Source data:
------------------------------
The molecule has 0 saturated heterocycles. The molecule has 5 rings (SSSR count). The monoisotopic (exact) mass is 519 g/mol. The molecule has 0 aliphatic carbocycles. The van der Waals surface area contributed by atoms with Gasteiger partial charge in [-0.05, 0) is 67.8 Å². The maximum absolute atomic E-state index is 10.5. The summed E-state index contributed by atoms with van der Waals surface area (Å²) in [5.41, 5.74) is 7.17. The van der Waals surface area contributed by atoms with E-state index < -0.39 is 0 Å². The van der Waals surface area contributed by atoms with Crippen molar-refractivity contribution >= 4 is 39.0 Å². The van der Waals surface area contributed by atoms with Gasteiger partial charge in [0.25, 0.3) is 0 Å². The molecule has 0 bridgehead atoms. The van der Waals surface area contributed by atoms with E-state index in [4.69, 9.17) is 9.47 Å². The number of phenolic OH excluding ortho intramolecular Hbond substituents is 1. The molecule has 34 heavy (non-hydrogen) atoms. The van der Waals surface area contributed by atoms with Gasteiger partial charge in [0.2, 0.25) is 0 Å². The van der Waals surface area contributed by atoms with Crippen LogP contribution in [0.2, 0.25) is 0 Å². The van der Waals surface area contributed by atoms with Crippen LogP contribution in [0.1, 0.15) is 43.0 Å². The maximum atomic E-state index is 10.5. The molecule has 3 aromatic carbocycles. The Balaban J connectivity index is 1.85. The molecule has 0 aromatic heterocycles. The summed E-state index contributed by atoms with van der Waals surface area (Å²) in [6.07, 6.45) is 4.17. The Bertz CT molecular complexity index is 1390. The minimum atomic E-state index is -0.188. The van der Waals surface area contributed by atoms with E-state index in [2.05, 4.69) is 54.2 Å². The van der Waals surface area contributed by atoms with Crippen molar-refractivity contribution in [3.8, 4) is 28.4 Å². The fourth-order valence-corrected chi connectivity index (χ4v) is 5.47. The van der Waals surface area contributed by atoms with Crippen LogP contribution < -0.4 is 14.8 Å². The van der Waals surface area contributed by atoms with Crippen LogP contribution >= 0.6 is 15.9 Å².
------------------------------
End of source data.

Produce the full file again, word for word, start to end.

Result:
The molecule has 0 saturated heterocycles. The molecule has 5 rings (SSSR count). The monoisotopic (exact) mass is 519 g/mol. The molecule has 0 aliphatic carbocycles. The van der Waals surface area contributed by atoms with Gasteiger partial charge in [-0.05, 0) is 67.8 Å². The maximum absolute atomic E-state index is 10.5. The summed E-state index contributed by atoms with van der Waals surface area (Å²) in [5.41, 5.74) is 7.17. The van der Waals surface area contributed by atoms with E-state index < -0.39 is 0 Å². The van der Waals surface area contributed by atoms with Crippen molar-refractivity contribution >= 4 is 39.0 Å². The van der Waals surface area contributed by atoms with Gasteiger partial charge in [0.25, 0.3) is 0 Å². The molecule has 0 bridgehead atoms. The van der Waals surface area contributed by atoms with E-state index in [4.69, 9.17) is 9.47 Å². The number of phenolic OH excluding ortho intramolecular Hbond substituents is 1. The molecule has 34 heavy (non-hydrogen) atoms. The van der Waals surface area contributed by atoms with Gasteiger partial charge in [0.2, 0.25) is 0 Å². The van der Waals surface area contributed by atoms with Crippen LogP contribution in [0.2, 0.25) is 0 Å². The van der Waals surface area contributed by atoms with Crippen LogP contribution in [0.1, 0.15) is 43.0 Å². The maximum atomic E-state index is 10.5. The molecule has 3 aromatic carbocycles. The Balaban J connectivity index is 1.85. The molecule has 0 aromatic heterocycles. The summed E-state index contributed by atoms with van der Waals surface area (Å²) in [6.07, 6.45) is 4.17. The Bertz CT molecular complexity index is 1390. The minimum atomic E-state index is -0.188. The van der Waals surface area contributed by atoms with E-state index in [2.05, 4.69) is 54.2 Å². The van der Waals surface area contributed by atoms with Crippen molar-refractivity contribution in [3.8, 4) is 28.4 Å². The fourth-order valence-corrected chi connectivity index (χ4v) is 5.47. The van der Waals surface area contributed by atoms with Crippen LogP contribution < -0.4 is 14.8 Å². The van der Waals surface area contributed by atoms with Crippen LogP contribution >= 0.6 is 15.9 Å².